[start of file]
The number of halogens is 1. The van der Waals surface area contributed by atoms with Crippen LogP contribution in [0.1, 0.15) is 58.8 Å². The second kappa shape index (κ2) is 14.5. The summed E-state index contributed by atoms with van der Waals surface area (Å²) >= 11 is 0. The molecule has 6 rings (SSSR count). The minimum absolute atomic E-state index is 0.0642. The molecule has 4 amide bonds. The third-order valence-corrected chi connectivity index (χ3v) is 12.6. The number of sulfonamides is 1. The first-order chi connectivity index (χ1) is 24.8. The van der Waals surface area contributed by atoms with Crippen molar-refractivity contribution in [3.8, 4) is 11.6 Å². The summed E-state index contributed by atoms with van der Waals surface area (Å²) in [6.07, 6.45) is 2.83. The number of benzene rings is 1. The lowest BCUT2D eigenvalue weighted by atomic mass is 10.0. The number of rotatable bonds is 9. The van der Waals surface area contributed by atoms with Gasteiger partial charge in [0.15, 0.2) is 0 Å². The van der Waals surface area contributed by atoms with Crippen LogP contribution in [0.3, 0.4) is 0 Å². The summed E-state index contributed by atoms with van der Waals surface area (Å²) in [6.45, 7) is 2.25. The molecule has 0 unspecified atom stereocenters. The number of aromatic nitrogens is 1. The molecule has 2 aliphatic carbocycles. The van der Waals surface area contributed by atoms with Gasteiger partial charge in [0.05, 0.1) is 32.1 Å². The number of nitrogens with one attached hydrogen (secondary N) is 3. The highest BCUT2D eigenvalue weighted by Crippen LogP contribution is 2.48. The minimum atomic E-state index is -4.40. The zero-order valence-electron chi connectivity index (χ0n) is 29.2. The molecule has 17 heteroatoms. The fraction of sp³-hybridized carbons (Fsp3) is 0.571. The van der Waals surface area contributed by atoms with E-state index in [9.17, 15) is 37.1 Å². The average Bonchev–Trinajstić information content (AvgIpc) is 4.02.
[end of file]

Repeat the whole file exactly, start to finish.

The number of halogens is 1. The van der Waals surface area contributed by atoms with Crippen LogP contribution in [0.1, 0.15) is 58.8 Å². The second kappa shape index (κ2) is 14.5. The summed E-state index contributed by atoms with van der Waals surface area (Å²) >= 11 is 0. The molecule has 6 rings (SSSR count). The minimum absolute atomic E-state index is 0.0642. The molecule has 4 amide bonds. The third-order valence-corrected chi connectivity index (χ3v) is 12.6. The number of sulfonamides is 1. The first-order chi connectivity index (χ1) is 24.8. The van der Waals surface area contributed by atoms with Crippen molar-refractivity contribution in [3.8, 4) is 11.6 Å². The summed E-state index contributed by atoms with van der Waals surface area (Å²) in [6.07, 6.45) is 2.83. The number of benzene rings is 1. The lowest BCUT2D eigenvalue weighted by atomic mass is 10.0. The number of rotatable bonds is 9. The van der Waals surface area contributed by atoms with Gasteiger partial charge in [0.15, 0.2) is 0 Å². The van der Waals surface area contributed by atoms with Crippen LogP contribution in [0.3, 0.4) is 0 Å². The summed E-state index contributed by atoms with van der Waals surface area (Å²) in [6.45, 7) is 2.25. The molecule has 0 unspecified atom stereocenters. The number of aromatic nitrogens is 1. The molecule has 2 aliphatic carbocycles. The van der Waals surface area contributed by atoms with Gasteiger partial charge in [0.05, 0.1) is 32.1 Å². The number of nitrogens with one attached hydrogen (secondary N) is 3. The highest BCUT2D eigenvalue weighted by Crippen LogP contribution is 2.48. The minimum atomic E-state index is -4.40. The zero-order valence-electron chi connectivity index (χ0n) is 29.2. The molecule has 17 heteroatoms. The fraction of sp³-hybridized carbons (Fsp3) is 0.571. The van der Waals surface area contributed by atoms with E-state index in [9.17, 15) is 37.1 Å². The average Bonchev–Trinajstić information content (AvgIpc) is 4.02.